Financial Relief for Businesses – Covid-19

Sensitive to the plight of businesses across South Africa flowing from the Covid-19 lock down, the Law Society of South Africa has compiled a list of resources available for financial relief.

Assistance from the Debt Relief Finance Scheme

The Department of Small Business Development is offering assistance to small and medium enterprises (SME) meeting the following criteria:

  • The SME must have been registered with the Companies and Intellectual Property Commission (CIPC) no later than 28 February 2020.
  • The SME must be 100% owned by South African citizens.
  • At least 70% of the employees of the SME must be South African Nationals.
  • The SME should be fully tax compliant.

Applicants must demonstrate the direct or potential financial impact of Covid-19 on the SME in question. SME’s owned by women and/or youth, and SME’s employing people with disabilities will be prioritised.

Please find more information here.

Oppenheimer Fund (SA Future Trust)

The Oppenheimer family have set up a new trust, the SA Future Trust (SAFT), to disburse the family’s R 1 billion that it has pledged to assist employees of small businesses.

This fund is set to provide interest free loans to businesses over a five-year term. In order to qualify, businesses must meet the following criteria:

  • Annual turnover of less than R 25 million.
  • Have been trading for at least two years.
  • Must be in good standing with its bank, statutory creditors and the bureaus as at the end of February 2020.
  • Must be a sustainable business on 29 February 2020.
  • The company must be banking with one of the following banks: ABSA, FNB, Nedbank or Standard Bank.
  • Be able to prove that revenue has been impacted by Covid-19 and therefore requires assistance to pay their permanent staff salaries

The loans are exclusively for the purpose of paying the salaries of permanent employees. The loan has no minimum monthly payment requirements and only needs to be settled in full at the end of the term. Employees carry no liability for the repayment of the loan.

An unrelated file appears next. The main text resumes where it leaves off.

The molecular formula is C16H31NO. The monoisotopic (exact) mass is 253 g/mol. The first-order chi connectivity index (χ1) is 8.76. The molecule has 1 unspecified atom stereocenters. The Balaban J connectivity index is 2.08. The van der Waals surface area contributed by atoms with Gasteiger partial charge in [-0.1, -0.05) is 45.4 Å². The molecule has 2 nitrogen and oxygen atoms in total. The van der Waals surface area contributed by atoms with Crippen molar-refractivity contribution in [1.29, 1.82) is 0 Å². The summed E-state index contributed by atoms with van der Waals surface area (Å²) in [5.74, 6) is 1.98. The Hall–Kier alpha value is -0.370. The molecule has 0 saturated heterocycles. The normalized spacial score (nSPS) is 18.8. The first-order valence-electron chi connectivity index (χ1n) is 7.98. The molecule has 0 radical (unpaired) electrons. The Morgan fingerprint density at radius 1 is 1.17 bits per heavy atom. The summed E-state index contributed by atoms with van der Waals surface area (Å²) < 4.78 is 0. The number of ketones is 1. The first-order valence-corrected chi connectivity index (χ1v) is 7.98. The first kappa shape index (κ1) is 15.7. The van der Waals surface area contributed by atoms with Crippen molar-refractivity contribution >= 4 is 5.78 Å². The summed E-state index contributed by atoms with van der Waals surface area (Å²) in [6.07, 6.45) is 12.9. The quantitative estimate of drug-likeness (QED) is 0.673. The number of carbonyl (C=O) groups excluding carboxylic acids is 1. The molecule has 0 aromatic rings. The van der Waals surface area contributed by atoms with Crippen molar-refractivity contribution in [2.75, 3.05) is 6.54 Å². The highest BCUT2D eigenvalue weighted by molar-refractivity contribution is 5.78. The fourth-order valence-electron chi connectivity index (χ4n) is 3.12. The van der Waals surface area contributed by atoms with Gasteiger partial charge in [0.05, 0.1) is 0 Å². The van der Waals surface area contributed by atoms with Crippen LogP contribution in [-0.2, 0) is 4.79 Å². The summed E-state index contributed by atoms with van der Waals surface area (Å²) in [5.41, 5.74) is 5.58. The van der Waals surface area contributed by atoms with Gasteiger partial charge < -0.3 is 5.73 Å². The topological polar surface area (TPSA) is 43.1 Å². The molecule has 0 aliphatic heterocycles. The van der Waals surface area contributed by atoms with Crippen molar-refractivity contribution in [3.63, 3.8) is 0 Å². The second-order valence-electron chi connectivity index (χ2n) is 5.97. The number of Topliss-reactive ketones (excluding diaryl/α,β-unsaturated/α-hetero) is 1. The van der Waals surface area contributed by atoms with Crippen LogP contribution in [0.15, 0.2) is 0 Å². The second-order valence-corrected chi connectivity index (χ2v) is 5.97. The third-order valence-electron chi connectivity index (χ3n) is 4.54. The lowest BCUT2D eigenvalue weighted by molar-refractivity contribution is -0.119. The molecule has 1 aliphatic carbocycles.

Applications for these loans are to be made through the business’ respective banks.

Unemployment Insurance Fund (Covid-19 TERS)

The Covid-19 TERS Fund is separate from the Unemployment Insurance Fund and is applicable to caring and responsible employers that are unable to pay salaries of workers they send home due to the lock down and are encouraged to apply for assistance. Only businesses that are closed due to the lock down may apply. If shorter hours are worked, UIF must be claimed.

Applications may be found on the UIF website.

South African Revenue Service (SARS)

SARS is offering the following relief:

  • Companies with a turnover less than R 50 million have the option to delay 20% of the company’s Pay As You Earn (PAYE) liability for a period up to four months, starting 1 April 2020 (please note this is not applicable for the March 2020 PAYE that has to have been paid by 7 April 2020). The PAYE liability that is delayed must be paid to SARS in equal instalments over six months starting 01 August 2020.
  • For provisional taxes there is also a delay that will be communicated when the time comes for provisional tax returns.

When a Loved One Passes

A guide to funeral plans, reporting the death, and setting up the deceased’s estate.

Death is an aspect of life that many would rather avoid thinking about. Nevertheless, being armed with knowledge can lessen the hardship. If you are facing the passing of a loved one, we have made a step by step guide to help you through the process, from a practical perspective.

1. Notify the police if necessary

If the deceased died of unnatural causes, you should call the South African Police Services (SAPS) national number (10111) or your nearest Police Station. Do not tamper with the scene.

2. Appoint a funeral director

We recommend that you appoint the services of a funeral director who is affiliated with a recognised Funeral Association within the Federation of Funeral Professionals in South Africa.

Make sure that the funeral director understands and respects the religious practises of the deceased.

3. Identify the deceased

Someone who knew the deceased well will need to identify them. In order for this to happen, this person must produce their identity document or passport, as well as the identity document or passport of the deceased. If this is not done at the scene of the death, it will be done at the mortuary.

4. Inform family and friends

Reach out to both your loved ones and the loved ones of the deceased. This will be a time when you will all need comfort. From a pragmatic standpoint, you can take this as an opportunity to allocate tasks, including observing religious rites, appointing a funeral director and asking religious leaders for guidance on the burial preparations and service.

You should also eventually notify employers, employees and clients of the deceased.

5. Get a Notice of Death and a Death Certificate